Many children have no problems coming up with a story idea. Others can think of ideas, but struggle to write them down. Then there are those who not only find coming up with ideas an arduous task, they are reluctant to write at all.
I’ve met all these types of children at my creative writing club, Storymakers. And as a writer, myself, I know it isn’t always easy to come up with ideas. It’s not as though you can flick a switch and a story idea will just pop into your head. Sometimes, the harder you try to think of something, the more difficult it becomes.
Author, Elizabeth Gilbert, in her book, Big Magic, talks of story ideas as though they are spiritual entities, roaming about the universe, waiting for the right person to write them down. She even cites examples of poets, musicians and writers who describe these moments when an idea literally pops into their head.
Indeed, I’ve had a similar experience recently, where a story idea won’t seem to leave me alone. I’m not sure whether to believe that it has particularly chosen me as the person most suitable to write it (even though I would love that to be true), but one thing I do believe, is that the idea was stimulated, in part, from a recent talk I went to, along with a book I’m currently reading.
We have to nurture our creative minds by giving them stimuli from which ideas can grow. It is the literal food for thought.
We cannot expect our children to just come up with ideas out of the blue, so the first and most important thing you can do to help them is to make sure they read widely. Most, if not all, books are based on stories that have already been written, in one way, shape or form. No story is truly unique, just a different aspect or way of looking at things.
Reading fires the imagination, as well as widening vocabulary and helping children to gain a good grasp of story structure.
If your child is not an avid reader, please consider reading to them, or try audio books. I have reluctant readers myself, so I understand the difficulties and have written of ways to help with this in previous posts. If you’re stuck for ideas, try some of mine first.
To help them come up with story ideas, though, here are some of my favourite activities:
1. Story Cubes
Children tend to love anything tactile, so using story cubes, or dice for a roll-a-story activity is a great way to help get them started with an idea. What I love about doing this, is it gives the children a character, a setting and a story problem and I always find that ideas are flowing almost straight away.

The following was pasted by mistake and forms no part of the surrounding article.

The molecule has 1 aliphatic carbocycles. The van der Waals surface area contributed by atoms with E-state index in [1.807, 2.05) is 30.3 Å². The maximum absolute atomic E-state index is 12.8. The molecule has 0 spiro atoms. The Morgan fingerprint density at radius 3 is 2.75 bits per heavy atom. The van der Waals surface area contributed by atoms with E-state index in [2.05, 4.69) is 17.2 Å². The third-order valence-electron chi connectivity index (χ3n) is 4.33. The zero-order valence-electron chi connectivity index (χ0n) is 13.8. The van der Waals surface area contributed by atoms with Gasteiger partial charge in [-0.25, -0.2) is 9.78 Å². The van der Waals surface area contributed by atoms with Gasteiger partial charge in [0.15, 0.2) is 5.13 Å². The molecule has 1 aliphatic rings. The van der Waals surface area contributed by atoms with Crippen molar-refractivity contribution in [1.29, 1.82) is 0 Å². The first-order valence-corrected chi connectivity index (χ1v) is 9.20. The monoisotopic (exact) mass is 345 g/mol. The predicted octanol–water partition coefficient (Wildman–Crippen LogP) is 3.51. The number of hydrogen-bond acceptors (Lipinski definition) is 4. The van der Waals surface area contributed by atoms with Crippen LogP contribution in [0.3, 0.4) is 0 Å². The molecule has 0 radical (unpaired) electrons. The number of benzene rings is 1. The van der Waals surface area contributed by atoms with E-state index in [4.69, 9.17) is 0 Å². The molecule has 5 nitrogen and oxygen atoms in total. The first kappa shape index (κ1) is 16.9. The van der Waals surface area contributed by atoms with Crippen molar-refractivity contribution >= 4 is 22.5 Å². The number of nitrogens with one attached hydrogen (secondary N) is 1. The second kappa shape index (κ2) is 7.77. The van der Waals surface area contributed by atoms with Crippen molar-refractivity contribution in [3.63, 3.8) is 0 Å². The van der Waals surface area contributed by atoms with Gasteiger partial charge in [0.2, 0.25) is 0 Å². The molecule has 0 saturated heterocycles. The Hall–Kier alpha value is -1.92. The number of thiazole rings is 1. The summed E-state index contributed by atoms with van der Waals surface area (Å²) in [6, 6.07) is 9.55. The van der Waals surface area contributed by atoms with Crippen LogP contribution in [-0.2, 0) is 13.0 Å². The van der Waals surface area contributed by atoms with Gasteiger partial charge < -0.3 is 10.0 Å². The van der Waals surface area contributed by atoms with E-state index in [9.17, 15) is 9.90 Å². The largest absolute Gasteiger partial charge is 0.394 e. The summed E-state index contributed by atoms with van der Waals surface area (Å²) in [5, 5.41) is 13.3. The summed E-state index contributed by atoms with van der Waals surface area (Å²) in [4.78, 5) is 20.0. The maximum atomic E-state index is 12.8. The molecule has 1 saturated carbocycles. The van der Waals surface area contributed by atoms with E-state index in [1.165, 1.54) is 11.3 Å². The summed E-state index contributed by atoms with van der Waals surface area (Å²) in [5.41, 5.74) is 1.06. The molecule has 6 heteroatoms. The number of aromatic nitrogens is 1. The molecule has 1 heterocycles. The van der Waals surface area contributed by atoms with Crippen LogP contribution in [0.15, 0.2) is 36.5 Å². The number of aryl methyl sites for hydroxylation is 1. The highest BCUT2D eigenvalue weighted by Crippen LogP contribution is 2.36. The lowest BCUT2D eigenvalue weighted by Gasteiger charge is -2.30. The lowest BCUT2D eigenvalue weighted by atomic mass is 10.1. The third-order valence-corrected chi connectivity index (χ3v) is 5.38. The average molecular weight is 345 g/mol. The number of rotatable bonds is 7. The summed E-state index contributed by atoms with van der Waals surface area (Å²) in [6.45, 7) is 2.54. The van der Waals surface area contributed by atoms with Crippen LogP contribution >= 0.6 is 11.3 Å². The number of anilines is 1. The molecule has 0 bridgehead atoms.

I look for unusual images all the time, or if I’m out and about, and see something unusual, I will snap it. I like to get the children to tell me what they can see. There is no right or wrong answer, as everyone sees things in their unique way and the great thing about this is it starts a discussion that very soon leads to the formation of an idea.
3. Random objects
You can take any object and apply the words ‘what if’ to it and very soon, you go from the ordinary to the extraordinary. Even the most seemingly boring object can suddenly become interesting and from this, you can move on to who might be using this object, where might they be and discussion of a possible story problem.
4. Map it out
This is a great one for visual learners. Get them to draw a map with three major landmarks, or hurdles that the character would need to pass to get to the final destination. Who will the character be and what are they searching for? What will happen at each of these points?
5. Re-write it
As I said, most stories have been written before, in one way or another. Why not get your child to write a new version of their favourite story? This could take the form of a complete re-write, a different ending, or a re-write from a different point of view. For example, how about the tale of the three billy goats gruff from the point of view of the troll? They could also continue where a story left off, by imagining what might have happened next.
These are just some of the things we do at Storymakers, where we run weekly groups and holiday workshops to help encourage children to not only improve their creative writing but to enjoy it. If you would like to know more, please visit the website.